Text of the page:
- If you are not doing intensive rendering and simulation, any dedicated AMD or Nvidia graphics card or any gaming card can work for you.
- If you only do the modeling/drawing/drafting (in this case you don’t need high-end graphics card)
- Even you can do rendering/simulating that not exceed several hundreds of parts.
But keep in mind these things:
- You have to use RealHack to work RealView with the consumer/gaming cards.
- Going with a larger amount of vRAM is not recommended until you don’t want to work with more visually complex models – large pattern/textures.
What is the problem with the consumer cards then?
- They are not the best for the real professionals those works with thousands of parts in their assemblies.
- Although, there is a large part of SolidWorks community who will help you with any glitches that you’ll ever face.
- You won’t be able to get support from either the GPU manufacturer or the Solidworks if you face any problem with yours.
- However, they offer the same programming interface (Open GL) as workstation cards, but their architecture is not designed for CAD application and this line is getting blurred every year.
The most common problem that occurs with the graphics card.
According to my experience, I have troubleshot thousands of Solidworks problem and most of them occur due to the drivers of the GPU. The latest driver may not the best driver – even if you download it from the official website of GPU manufacturer, so you may have to download an older version and it also applied on the workstation cards too.
Nvidia vs AMD which is better for Solidworks?
The Solidworks is not limited to use the CPU for rendering but also it is also capable to utilize your GPU – as long as it’s a CUDA capable card. And there are only a few cards from Nvidia that supports this processing mechanism.
- Visualize will only use the CPU if you have AMD card (won’t able to utilize).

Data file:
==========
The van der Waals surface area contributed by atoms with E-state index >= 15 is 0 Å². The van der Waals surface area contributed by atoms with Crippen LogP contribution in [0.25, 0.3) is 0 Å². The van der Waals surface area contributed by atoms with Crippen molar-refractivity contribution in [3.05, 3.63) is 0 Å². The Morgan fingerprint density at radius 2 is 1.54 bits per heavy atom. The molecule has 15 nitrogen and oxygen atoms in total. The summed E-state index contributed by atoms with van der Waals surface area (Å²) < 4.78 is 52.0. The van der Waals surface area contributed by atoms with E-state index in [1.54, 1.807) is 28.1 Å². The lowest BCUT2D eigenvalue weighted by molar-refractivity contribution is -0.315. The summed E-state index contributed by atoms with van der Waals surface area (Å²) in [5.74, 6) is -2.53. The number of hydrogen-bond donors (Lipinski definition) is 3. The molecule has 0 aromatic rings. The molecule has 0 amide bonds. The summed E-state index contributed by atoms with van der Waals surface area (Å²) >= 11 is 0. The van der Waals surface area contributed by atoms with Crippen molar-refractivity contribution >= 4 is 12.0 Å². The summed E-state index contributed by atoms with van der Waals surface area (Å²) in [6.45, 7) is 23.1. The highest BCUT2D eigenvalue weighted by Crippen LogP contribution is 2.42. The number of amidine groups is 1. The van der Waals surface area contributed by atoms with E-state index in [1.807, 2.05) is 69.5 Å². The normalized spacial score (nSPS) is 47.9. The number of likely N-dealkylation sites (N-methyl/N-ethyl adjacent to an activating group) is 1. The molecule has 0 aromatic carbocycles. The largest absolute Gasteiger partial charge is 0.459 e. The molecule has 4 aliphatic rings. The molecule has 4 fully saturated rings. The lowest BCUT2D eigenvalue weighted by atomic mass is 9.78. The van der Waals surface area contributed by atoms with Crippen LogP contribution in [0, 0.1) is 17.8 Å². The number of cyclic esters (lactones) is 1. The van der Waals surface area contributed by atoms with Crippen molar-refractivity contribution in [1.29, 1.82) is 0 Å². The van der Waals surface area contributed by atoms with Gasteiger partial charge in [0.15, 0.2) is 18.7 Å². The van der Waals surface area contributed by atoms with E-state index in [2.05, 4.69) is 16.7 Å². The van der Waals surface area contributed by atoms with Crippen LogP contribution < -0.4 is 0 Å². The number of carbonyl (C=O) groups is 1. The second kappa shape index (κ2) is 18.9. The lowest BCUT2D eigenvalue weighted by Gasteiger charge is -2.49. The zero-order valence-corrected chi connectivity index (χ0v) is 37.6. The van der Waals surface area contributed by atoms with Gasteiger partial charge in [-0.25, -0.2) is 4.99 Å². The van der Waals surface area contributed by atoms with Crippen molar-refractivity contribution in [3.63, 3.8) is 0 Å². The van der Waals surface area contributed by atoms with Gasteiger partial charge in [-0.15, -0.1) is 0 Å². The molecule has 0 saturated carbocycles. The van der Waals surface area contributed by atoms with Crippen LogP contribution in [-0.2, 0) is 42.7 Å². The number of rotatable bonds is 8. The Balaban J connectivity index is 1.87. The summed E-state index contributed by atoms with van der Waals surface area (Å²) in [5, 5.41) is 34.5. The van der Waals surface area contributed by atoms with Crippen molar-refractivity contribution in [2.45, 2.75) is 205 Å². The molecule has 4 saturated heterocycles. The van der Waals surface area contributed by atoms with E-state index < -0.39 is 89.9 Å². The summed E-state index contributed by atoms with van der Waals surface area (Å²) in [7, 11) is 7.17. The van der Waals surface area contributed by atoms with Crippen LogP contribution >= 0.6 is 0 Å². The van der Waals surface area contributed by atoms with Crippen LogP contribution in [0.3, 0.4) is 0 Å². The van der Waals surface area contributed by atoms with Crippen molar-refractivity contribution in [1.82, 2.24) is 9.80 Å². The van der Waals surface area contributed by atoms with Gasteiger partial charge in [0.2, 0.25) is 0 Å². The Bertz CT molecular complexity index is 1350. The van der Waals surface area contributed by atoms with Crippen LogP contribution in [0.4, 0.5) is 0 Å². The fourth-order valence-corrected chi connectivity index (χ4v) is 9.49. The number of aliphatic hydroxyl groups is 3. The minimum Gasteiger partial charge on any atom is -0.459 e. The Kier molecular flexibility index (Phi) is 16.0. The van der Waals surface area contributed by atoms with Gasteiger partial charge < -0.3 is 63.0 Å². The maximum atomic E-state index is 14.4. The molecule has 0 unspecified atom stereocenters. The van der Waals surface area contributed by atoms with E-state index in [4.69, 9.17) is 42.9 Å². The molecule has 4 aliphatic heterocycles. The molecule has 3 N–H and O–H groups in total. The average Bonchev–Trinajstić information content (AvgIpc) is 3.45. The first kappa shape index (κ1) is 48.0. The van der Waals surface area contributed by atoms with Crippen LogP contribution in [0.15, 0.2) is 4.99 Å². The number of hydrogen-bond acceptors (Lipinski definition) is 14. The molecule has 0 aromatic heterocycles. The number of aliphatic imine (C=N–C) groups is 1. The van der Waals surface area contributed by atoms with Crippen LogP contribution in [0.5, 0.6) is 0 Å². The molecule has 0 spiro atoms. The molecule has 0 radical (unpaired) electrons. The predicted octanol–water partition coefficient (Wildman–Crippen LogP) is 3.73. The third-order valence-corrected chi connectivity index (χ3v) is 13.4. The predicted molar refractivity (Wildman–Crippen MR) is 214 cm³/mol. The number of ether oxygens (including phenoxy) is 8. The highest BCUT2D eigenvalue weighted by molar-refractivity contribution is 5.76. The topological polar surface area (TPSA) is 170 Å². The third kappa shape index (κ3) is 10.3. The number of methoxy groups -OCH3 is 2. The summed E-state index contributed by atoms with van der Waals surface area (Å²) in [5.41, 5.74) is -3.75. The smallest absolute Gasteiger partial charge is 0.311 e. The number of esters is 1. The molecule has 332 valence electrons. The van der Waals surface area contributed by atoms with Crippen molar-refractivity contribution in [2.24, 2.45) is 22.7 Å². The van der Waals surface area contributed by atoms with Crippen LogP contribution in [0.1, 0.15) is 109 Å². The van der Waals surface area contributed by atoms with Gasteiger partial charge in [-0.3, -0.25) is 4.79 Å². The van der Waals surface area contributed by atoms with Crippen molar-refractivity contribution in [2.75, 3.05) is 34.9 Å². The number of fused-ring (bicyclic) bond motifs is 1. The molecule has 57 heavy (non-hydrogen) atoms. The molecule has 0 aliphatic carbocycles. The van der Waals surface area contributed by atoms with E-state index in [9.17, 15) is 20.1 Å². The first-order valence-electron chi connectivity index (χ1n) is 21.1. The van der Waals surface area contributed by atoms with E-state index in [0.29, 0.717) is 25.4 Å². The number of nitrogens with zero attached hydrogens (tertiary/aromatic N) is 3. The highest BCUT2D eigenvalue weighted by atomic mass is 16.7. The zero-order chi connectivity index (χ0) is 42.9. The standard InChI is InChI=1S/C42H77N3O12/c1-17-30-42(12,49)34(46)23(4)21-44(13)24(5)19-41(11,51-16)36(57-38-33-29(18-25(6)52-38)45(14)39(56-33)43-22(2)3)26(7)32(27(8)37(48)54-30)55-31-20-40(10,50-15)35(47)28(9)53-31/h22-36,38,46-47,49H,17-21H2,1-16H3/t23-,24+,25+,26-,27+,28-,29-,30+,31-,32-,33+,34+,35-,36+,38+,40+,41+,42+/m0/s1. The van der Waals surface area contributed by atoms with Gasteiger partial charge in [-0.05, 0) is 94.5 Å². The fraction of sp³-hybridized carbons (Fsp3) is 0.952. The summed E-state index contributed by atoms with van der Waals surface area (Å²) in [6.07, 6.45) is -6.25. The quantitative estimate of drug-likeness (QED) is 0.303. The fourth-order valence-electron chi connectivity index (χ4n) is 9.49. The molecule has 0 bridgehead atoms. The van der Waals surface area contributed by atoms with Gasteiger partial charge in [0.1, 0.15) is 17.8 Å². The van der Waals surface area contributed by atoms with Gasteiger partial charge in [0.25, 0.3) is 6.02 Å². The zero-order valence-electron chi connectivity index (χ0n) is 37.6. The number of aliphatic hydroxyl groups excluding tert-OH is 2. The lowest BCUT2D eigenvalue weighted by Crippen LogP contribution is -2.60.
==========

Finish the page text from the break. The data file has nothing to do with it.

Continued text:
- GPU accelerated rendering need a CUDA card – it is only available in the Nvidia.
- For handling largest assembly, you may need to opt for as much vRAM as you can afford.
SSD or HDD which is better for Solidwork laptop?
Nowadays, Solid state drives (SSDs) are becoming standard for CAD works and they are not as expensive as before. So, there no any reason for going with the HDDs. And, don’t lure by a 7200 RPM drive, because of they just look faster from 5400 RPM drives and provides larger capacity. But in reality, all of the HDDs are sluggish, even the slowest SSD (SATA III) is many times faster than the fastest HDD (7200 RPM).
For Solidworks, it is strictly recommended for go with an SSD laptop for faster performance.
HDD + SSD
If you have run out of storage due to the low storage capacity of an SSD, you can go with both types of the hard drive – SSD + HDD. Some laptop offers this feature at the time of purchased and in some of them, you may need to upgrade it yourself later.
The SSD is used for installing the operating system, Solidworks and any projects file that you’re still working on, while HDD can use for storing long-term data. And, it is the best way to use both hard drives.
Why SSD is strongly recommended for a Solidworks laptop?
Because SSDs have much faster data retrieval speed, so it can surprisingly cut off the opening and saving time for assembly. The larger the assembly the longer the time it will take to open them – you probably already know that.
If you are working with very large assemblies, then invest on a laptop with PCIe NVMe SSDs, they are the fastest drives that you’ll find among laptop as of today.
On the other hand, if you’re dealing with medium sized assemblies, you can go for the common SSDs (SATA III) they can find easily in the most high-end laptops.
Obviously, if you are working with very small assemblies then you might not see a much noticeable benefit.
According to a benchmark study on SolidWorks, if you go with an HDD the Solidworks will take considerably longer to load up the interface/files and so on. Additionally, if Solidworks has gone to idle mode (unused for ~20 minutes) or it is launching for the first time, then Solidworks has to wait for the hard drive to wake up. So, before accessing the program file it could take several seconds (~10sec) and an SSD can avoid from all of these issues.
Finally, if you are a professional who deals with large and complex models, then you should definitely go for an SSD and if possible PCIe NVME SSDs is the fastest drive you can get nowadays. Even, if you are a student or working with low-end projects try to get a lower end SSD, there are a lot of benefits of them for CAD work beside Solidworks.
If you’re looking for a large $3,000 laptop, you could consider getting some sort of RAID configuration for increased performance (i.e. RAID0) and stability (i.e RAID1).